Interesting Canada Day Facts: Part Two

Interesting Canada Day Facts: Part Two

Canada Day, July First, is Canada’s birthday. 

Canada, as we know it today, was born on July 1, 1867, when the British North American Act was signed naming Canada as an independent Dominion of the British Commonwealth.  The Articles of the Confederation were written by Canadians and accepted by the British parliament, giving Canada her independence. 

In 1879, July 1st was declared a holiday and was called “Dominion Day.” 

Canada’s nation status came about through a peaceful process, setting the tone for Canada’s relationship with other nations. (Note that the border between the United States and Canada is the longest unprotected border in the world.) Canada is so peaceful that few people who are not Canadians, and who have never visited Canada, know much about it.

Most Americans see Canada as a blank space on the map north of their border.   They know much more about Mexico than they do about Canada. Canada just doesn’t pick fights with other nations; instead, Canada has sent troops on every Peace Keeping mission set by the United Nations.  A nation at peace with the world does not call attention to itself or make the news which tends to emphasize the negative. 

When the Dominion of Canada became a “confederacy” the first four provinces to join were: New Brunswick, Nova Scotia, Ontario and Quebec.  Prince Edward Island joined the confederacy in 1873.) Joining the confederacy not only gave the provinces better economic opportunities but also increased their common defense.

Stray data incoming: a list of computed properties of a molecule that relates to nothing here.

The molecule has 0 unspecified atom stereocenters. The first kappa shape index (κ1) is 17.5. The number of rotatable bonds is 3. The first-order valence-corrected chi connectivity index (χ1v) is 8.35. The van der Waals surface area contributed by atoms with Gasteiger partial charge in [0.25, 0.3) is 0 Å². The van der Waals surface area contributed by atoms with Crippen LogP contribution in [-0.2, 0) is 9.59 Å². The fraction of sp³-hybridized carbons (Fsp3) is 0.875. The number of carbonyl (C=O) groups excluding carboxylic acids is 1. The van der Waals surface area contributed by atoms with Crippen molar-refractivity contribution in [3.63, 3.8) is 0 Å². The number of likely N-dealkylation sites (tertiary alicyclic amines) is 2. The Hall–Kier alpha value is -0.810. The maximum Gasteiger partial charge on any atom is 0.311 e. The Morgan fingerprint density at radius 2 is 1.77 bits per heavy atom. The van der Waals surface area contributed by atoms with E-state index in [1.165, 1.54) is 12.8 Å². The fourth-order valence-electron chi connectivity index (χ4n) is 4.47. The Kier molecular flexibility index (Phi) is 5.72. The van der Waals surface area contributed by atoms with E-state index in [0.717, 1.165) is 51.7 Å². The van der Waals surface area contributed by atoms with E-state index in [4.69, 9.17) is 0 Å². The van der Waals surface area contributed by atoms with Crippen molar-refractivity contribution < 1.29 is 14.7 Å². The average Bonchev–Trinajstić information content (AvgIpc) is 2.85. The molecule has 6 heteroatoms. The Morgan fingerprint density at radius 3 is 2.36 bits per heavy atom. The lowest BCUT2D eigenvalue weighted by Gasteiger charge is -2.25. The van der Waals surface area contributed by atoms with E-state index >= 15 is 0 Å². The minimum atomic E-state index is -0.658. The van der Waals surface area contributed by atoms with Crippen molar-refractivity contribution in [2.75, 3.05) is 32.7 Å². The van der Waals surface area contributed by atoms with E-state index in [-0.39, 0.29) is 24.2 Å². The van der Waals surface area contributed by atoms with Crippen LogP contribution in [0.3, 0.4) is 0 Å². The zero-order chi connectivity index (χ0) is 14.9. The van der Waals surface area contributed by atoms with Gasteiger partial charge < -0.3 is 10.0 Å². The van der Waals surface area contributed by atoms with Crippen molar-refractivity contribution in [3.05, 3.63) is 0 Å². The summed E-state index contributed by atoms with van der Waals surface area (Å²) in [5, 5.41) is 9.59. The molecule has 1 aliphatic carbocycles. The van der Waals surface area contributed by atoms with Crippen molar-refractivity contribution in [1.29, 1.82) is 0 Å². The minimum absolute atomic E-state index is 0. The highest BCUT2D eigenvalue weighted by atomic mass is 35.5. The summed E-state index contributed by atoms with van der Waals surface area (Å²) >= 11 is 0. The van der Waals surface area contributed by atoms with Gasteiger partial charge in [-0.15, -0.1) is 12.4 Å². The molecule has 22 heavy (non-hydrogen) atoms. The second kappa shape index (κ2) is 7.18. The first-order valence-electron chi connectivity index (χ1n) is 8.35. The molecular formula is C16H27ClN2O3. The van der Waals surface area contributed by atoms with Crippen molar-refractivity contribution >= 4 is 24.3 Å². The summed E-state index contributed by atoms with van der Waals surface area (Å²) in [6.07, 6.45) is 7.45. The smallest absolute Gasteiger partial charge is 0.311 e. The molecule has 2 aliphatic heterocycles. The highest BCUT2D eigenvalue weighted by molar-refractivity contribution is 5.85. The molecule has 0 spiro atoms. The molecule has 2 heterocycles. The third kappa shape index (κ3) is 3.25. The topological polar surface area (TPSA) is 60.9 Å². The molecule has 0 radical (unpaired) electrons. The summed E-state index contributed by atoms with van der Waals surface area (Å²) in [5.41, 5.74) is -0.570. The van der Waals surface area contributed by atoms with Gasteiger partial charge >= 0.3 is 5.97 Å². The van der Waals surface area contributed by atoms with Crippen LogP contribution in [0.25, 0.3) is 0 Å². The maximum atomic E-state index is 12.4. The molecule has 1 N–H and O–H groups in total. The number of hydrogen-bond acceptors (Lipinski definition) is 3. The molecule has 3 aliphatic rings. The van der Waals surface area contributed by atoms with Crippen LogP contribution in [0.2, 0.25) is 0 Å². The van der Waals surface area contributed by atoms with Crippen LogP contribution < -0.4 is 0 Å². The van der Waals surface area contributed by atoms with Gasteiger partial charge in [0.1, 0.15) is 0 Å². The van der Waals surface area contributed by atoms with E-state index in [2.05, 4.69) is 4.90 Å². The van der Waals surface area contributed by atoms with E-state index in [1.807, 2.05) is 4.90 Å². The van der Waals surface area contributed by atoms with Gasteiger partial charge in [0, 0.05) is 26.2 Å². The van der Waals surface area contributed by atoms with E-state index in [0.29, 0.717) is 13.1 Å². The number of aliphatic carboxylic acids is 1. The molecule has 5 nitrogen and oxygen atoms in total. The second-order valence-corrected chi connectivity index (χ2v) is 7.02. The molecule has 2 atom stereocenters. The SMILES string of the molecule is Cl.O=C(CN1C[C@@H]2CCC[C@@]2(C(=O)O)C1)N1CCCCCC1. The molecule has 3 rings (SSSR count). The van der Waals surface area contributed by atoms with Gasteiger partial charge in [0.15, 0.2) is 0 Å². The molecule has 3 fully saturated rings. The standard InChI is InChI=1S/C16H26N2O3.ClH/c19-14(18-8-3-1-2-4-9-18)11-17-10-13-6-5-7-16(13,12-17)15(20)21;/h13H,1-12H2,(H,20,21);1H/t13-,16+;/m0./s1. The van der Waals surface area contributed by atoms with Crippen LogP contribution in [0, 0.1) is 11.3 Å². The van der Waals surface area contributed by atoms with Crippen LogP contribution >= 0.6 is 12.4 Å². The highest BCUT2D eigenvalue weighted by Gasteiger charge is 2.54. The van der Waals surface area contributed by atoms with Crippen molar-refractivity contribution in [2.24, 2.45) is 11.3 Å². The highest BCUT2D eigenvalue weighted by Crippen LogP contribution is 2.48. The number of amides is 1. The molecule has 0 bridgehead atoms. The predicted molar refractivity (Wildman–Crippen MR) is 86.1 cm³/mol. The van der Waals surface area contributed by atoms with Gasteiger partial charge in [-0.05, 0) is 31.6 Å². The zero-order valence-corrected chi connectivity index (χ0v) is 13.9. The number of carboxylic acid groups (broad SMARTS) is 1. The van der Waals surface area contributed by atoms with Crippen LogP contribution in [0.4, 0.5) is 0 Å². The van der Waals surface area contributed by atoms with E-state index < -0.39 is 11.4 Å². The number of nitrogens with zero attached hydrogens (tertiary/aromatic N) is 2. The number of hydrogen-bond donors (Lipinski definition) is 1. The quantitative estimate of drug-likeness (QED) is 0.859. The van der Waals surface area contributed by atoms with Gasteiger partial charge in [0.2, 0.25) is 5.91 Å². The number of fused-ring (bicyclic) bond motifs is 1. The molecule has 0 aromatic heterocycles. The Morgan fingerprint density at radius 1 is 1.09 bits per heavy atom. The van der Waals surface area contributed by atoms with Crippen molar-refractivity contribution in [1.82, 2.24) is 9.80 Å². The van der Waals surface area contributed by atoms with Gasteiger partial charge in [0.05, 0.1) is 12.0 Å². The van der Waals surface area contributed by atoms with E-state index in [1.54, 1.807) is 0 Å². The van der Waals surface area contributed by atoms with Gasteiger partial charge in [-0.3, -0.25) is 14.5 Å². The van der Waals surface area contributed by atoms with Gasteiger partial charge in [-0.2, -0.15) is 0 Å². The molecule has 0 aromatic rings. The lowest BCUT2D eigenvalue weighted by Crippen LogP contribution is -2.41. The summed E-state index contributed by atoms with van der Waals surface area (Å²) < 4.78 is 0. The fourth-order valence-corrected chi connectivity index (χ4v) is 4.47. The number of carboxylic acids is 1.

The last war with the United States, before the confederacy was created, was the war of 1812 which lasted only two years. 

Canada’s original European immigrants came from France in the early 1600’s. By the middle of the 1700’s most of North America was part of New France.  French explorers and traders settled in many parts of North America.  English speaking settlers did not come to Canada in any great numbers until it came under British rule (1713-1763).  Although many emigrated from Europe (predominantly from the British Isles) the major immigration came from the United States following the American War for Independence (1776-1783).  These immigrants were loyal to the crown, disagreed with the principles of the revolutionary war and called themselves the United Empire of Loyalists.  They migrated to Canada from 1783-1789. 

Canada honors its historical roots by maintaining two separate “official” languages: French and English. 

At the time of the confederation, the Northwest Territories (NWT) was under the control of The Hudson’s Bay Company stretching from the American border to the most northern reaches of the continent; bounded on the east by the Province of Ontario and on the west by the colony of British Columbia. To cross the Northwest Territories from Ontario to British Columbia one traveled by oxcart, horse and boat which took a minimum of three months.